Brazil, US start joint study on link between microcephaly and Zika

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Paula Laboissière reports from Agência Brasil

Brazil's Health Ministry and the US Centers for Disease Control and Prevention (CDC) are starting today (Feb. 16) a control study on microcephaly tied to the Zika virus.

The study aims to estimate the proportion of newborns with microcephaly associated with Zika and the risks brought about by the infection. The research will be conducted in Paraíba state and is expected to engage 17 technicians from the CDC and nine from the ministry, in addition to technicians from the state government.

In a note, the ministry announced that the CDC team has already landed in Brazil. Meetings will be held with local authorities, alongside interviews and the collection of blood samples for complimentary testing on Zika and other diseases, like cytomegalovirus and toxoplasmosis.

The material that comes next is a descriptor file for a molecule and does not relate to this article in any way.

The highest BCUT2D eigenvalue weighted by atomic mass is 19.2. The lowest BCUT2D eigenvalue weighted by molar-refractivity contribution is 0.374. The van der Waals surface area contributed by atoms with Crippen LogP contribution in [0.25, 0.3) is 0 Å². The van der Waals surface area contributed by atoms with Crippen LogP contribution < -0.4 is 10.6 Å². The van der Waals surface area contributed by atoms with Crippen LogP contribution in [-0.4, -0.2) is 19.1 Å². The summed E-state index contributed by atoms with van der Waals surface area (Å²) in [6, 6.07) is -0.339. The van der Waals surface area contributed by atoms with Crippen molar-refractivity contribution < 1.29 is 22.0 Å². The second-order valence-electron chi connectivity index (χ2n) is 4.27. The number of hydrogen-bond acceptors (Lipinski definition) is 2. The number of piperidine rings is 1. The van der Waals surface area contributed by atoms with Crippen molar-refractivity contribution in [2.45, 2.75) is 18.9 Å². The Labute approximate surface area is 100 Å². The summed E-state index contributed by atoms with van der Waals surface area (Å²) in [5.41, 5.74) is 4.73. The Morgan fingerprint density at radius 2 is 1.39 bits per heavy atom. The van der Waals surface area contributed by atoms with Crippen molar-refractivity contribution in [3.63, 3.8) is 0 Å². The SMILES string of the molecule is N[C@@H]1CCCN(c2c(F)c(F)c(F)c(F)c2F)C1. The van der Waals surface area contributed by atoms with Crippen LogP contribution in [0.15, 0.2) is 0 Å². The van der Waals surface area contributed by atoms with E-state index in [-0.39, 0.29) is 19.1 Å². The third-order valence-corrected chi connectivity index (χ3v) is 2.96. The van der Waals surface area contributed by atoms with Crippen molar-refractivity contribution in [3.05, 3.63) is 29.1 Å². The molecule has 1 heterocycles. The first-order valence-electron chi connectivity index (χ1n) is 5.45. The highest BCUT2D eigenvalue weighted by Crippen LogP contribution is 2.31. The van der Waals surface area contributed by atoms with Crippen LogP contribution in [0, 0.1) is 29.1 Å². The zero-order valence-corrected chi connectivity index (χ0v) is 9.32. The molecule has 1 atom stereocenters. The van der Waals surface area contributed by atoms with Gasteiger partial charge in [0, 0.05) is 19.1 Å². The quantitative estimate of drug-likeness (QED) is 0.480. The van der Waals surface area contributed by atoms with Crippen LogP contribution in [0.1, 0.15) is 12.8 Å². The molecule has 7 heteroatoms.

The beginning of the study will be announced by Brazilian Health Minister Marcelo Castro to the 24 EU ambassadors during a meeting today in Brasília.


The initiative, the statement reads, will last 50 days and include the collection of data from women who recently gave birth to babies with or without microcephaly in Paraíba. For each microcephaly case, three women whose baby does not have the disease will be chosen from the same region. Approximately 800 patients are expected to be evaluated. The study should be concluded by April.

A survey from the Health Ministry shows that Paraíba is the second state with the largest number of suspected microcephaly cases associated with the Zika virus, following Pernambuco. The state reported 756 cases, 54 of which confirmed, 275 ruled off, and 427 under investigation.

On February 23 and 24, World Health Organization Director General Margaret Chan is expected to visit Brazil to closely follow the government's efforts against the Zika virus and microcephaly.

Translated by Fabrício Ferreira

Edited by: Kleber Sampaio / Nira Foster